Pethokoukis

Is Romney afraid to talk about tax cuts?

My old pal Tim Noah of The New Republic speculates as to why Romney doesn’t talk more about cutting taxes since, you know, he has this huge tax cut plan:

The most tantalizing possibility of all, however, is that tax cutting, as an organizing principle for governance, no longer holds much allure for the voting public, which is surely aware by now of two things:

a.) the multiple tax cuts for the rich under Ronald Reagan and George W. Bush did not boost prosperity for the middle class, particularly during the past dozen years, when median income actually declined even as productivity increased;

b.) the main effect of tax cuts has been to increase the federal deficit. Even if you believe—as I do not—that government needs to be smaller, it’s been pretty well demonstrated that the “starve the beast” Republican strategy of cutting taxes to force budget cuts doesn’t work. It only increases the deficit. Indeed, the late libertarian economist William Niskanen argued persuasively that “starve the beast” actually increased government spending by discounting its cost, at least in the near term, which is the only thing voters usually pay attention to.

While I totally disagree with Tim’s analysis of the economic impact of tax cuts, I think Team Romney might well agree that tax cuts are a spent political force outside of Republican primaries. The 1980s are a long time ago to many Americans. The more recent economic episodes in the public mind are the booming 1990s when Clinton raised taxes and the 2000s when Bush cut taxes. The tax cut brand might be tarnished, even though such a perception reflects a total misreading of recent economic history.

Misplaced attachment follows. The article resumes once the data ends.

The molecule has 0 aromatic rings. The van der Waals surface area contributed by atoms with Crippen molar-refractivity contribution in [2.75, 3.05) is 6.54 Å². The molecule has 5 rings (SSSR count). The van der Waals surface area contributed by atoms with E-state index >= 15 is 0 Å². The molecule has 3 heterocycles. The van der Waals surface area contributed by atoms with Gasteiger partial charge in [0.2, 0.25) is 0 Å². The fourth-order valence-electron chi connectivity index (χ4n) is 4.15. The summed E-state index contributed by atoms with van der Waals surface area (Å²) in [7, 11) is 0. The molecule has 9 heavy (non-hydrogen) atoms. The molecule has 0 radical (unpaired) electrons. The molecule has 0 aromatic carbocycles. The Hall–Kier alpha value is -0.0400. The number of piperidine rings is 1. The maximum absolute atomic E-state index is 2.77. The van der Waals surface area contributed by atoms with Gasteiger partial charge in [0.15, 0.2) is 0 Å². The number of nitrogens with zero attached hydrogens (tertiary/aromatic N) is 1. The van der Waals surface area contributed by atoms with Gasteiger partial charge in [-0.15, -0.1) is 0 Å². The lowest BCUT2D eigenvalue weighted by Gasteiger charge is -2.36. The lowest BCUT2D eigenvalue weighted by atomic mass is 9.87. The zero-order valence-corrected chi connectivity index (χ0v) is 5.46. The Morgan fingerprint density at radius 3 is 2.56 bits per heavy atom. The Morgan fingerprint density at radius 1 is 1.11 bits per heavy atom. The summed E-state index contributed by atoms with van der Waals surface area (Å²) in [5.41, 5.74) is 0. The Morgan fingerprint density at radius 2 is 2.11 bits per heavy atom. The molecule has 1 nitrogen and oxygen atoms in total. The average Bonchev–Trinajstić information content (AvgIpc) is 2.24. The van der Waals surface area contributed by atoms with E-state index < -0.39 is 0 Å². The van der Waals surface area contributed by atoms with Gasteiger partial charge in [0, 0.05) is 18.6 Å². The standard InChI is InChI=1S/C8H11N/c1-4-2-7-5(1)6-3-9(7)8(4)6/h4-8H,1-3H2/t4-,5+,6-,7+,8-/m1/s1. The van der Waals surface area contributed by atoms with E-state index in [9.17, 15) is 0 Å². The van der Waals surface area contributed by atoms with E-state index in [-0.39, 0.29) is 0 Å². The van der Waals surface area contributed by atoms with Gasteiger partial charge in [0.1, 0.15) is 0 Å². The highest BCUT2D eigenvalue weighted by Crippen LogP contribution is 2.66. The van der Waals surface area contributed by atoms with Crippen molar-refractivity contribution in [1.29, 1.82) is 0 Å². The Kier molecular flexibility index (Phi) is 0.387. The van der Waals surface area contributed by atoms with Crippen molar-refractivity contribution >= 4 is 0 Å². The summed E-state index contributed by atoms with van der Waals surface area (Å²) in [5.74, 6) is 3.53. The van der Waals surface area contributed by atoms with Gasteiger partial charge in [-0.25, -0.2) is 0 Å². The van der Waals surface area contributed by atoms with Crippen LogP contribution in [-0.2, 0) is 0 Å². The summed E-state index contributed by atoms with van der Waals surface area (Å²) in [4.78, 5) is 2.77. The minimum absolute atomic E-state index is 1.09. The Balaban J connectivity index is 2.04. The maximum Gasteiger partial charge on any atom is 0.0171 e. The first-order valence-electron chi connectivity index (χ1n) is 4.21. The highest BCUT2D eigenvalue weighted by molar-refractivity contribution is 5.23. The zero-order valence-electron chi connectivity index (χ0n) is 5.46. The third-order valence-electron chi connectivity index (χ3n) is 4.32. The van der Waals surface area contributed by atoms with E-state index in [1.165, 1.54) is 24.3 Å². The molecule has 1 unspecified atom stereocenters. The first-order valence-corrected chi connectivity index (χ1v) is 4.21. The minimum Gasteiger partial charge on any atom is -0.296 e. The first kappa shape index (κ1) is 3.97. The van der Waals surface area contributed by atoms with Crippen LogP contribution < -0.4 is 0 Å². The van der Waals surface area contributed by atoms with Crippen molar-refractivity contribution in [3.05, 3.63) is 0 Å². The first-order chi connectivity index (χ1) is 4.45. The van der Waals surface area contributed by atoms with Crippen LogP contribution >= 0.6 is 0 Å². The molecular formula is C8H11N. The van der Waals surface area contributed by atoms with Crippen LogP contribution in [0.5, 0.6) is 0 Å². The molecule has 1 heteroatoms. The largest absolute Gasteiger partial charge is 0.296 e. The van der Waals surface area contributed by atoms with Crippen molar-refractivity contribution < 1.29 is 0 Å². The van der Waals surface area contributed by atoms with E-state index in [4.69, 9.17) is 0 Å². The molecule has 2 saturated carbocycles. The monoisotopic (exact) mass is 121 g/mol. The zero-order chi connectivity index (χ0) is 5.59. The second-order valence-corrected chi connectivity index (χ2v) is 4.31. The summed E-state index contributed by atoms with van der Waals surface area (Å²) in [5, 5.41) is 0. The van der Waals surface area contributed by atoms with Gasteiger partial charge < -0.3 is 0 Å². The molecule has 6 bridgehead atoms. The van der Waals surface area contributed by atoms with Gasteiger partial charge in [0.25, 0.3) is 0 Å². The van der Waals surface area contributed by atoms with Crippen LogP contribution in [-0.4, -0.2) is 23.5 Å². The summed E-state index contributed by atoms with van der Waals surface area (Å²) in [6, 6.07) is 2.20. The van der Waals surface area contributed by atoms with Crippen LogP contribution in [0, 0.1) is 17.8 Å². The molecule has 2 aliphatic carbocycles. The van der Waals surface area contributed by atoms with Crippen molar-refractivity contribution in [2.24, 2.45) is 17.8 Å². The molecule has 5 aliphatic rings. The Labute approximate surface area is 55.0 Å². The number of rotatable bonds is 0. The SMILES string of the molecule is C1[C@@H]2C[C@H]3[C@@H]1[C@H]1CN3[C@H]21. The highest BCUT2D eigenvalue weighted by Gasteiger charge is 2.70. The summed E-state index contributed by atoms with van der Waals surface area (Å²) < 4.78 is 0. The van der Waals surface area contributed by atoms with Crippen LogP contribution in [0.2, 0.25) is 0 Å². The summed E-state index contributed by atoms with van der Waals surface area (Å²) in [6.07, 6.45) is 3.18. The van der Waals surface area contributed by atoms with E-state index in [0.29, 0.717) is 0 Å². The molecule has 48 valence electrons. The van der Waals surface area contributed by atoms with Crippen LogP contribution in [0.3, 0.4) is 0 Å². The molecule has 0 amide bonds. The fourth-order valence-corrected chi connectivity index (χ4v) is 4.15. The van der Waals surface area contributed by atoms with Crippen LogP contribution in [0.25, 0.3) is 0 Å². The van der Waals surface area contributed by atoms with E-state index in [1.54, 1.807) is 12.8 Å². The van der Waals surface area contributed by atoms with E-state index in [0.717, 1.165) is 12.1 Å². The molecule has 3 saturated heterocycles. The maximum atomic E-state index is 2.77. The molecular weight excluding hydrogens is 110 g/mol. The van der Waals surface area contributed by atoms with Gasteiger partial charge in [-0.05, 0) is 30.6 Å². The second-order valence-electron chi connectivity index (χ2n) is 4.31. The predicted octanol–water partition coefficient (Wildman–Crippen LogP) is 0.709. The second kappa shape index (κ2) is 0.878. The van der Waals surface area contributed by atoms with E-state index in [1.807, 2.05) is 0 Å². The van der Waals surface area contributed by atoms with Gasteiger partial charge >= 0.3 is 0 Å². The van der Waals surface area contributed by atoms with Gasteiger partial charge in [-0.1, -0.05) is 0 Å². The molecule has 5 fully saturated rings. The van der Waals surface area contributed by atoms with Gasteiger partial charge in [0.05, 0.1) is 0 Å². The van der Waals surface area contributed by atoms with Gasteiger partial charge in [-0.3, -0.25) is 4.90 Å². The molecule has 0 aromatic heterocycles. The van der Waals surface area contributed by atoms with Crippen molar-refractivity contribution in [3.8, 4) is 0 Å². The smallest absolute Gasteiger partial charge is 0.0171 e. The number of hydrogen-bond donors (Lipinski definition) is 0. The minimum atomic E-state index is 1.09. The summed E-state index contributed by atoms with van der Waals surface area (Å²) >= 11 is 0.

Which is too bad. America desperately needs pro-growth tax reform to create jobs, raise incomes, and better handle the debt. In fact, we need to completely replace the income tax.

I would offer two pieces of advice: a) Romney should spend some time talking about why lower tax rates boost growth, and b) Romney should spend some time talking about why the Obama spending agenda would result in Carter-era tax rates.

2 thoughts on “Is Romney afraid to talk about tax cuts?

  1. Baloney. Americans always want tax cuts, smaller government, less borrowing, and they think all those things are good for the economy. They are correct.

    Next Slate will try telling us the sun sets in the east.

  2. I looked at the link represented by “In fact, we completely need to replace the income tax.” It claims to be a consumption tax, but by the plain meaning of the term as I understand it, it is no such thing.

    A sales tax or a VAT is a true consumption tax. It is levied only at the time of actual purchase, and only on money actually used for consumption. The type of tax proposed in the link is levied on wages when earned, before the earner gets any chance to decide how much of it to save and how much to consume. A trust fund baby might spend every penny of earnings from the trust and even go into debt, yet pay only the local sales tax.

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